Witch and Dragon  

From The Art and Popular Culture Encyclopedia

Jump to: navigation, search

Related e

Google
Wikipedia
Wiktionary
Wiki Commons
Wikisource
YouTube
Shop


Featured:
Train wreck at Montparnasse (October 22, 1895) by Studio Lévy and Sons.
Enlarge
Train wreck at Montparnasse (October 22, 1895) by Studio Lévy and Sons.

Witch and Dragon[1] (1515, German: Stehende Hexe mit Ungeheuer) is a drawing by Hans Baldung which depicts a young woman and a dragon or a sea serpent.

The drawing, a pen on brown-tinted paper, heightened with white is located at the Staatliche Kunsthalle Karlsruhe. A stream of fire of the dragon appears to penetrate the pudenda of the young woman. The young woman is holding on to a liana of a tree, the end of the liana enters the dragon's tale. The drawing also features two babies (cupids), one near the snout of the dragon, another is holding on to its tail.

Different interpretations of the work are extant:

"[the] witch has just given birth, and it is an umbilical cord that connects her to a monster that has just ingested her baby." --Roy Booth

Paul Rumsey reads the contents of the dragon's snout as a "jet of flame, the heat of lust. She stokes one end of the dragon with her staff and proffers her rump to the dragon so that it can heat up her genitals. She is aided in this task by the two cupids, one who steadies the tail for the stoking, the other holds the dragons head by the nostrils to direct the flame."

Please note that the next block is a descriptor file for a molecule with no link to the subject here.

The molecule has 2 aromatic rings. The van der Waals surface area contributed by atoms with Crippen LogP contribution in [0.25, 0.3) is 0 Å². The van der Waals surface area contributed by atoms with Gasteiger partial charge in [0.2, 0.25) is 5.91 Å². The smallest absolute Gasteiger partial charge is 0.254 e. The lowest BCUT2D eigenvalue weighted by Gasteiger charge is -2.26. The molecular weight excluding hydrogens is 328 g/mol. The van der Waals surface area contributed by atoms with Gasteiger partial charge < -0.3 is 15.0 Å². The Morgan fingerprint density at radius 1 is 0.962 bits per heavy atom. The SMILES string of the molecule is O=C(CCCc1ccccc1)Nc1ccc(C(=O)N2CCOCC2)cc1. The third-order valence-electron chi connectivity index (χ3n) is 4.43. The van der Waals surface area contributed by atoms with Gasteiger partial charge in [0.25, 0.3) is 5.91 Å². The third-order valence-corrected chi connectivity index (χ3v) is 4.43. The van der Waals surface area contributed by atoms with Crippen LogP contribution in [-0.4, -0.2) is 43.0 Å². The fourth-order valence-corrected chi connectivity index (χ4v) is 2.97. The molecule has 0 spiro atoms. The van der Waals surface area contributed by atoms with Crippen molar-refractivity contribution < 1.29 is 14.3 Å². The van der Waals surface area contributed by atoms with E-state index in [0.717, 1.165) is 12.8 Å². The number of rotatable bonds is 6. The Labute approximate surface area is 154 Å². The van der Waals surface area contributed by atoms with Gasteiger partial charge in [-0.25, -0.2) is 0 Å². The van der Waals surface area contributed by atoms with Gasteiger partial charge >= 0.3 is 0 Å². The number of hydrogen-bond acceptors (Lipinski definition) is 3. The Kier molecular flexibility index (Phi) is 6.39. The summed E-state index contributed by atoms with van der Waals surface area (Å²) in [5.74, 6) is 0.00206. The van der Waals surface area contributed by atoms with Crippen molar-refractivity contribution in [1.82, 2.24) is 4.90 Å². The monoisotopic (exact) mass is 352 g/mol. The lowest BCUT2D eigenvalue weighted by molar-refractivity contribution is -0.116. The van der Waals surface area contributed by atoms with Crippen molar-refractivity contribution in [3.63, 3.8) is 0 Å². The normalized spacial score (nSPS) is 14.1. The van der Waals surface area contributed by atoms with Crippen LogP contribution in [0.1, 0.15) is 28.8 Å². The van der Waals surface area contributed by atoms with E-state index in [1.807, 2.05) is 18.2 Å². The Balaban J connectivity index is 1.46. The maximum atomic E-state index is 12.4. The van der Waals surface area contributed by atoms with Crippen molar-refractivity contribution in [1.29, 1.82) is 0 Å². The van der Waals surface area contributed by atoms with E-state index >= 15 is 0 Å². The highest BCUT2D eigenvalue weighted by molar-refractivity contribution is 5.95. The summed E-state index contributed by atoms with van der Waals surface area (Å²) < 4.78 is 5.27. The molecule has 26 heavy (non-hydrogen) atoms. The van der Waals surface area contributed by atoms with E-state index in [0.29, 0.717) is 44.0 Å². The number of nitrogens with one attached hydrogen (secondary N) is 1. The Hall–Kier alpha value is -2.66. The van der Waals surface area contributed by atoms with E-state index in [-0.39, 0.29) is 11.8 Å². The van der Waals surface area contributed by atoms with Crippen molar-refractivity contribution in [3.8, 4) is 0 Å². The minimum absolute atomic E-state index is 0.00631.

The drawing is discussed in the book "Witches Lust and the Fall of Man. The Strange Phantasies of Hans Baldung Grien" in which Katharina Siefert proposed a jet of fire symbolizing coitus with the devil.

It has also been suggested that she is passing water into the monster's muzzle.

See also




Unless indicated otherwise, the text in this article is either based on Wikipedia article "Witch and Dragon" or another language Wikipedia page thereof used under the terms of the GNU Free Documentation License; or on original research by Jahsonic and friends. See Art and Popular Culture's copyright notice.

Personal tools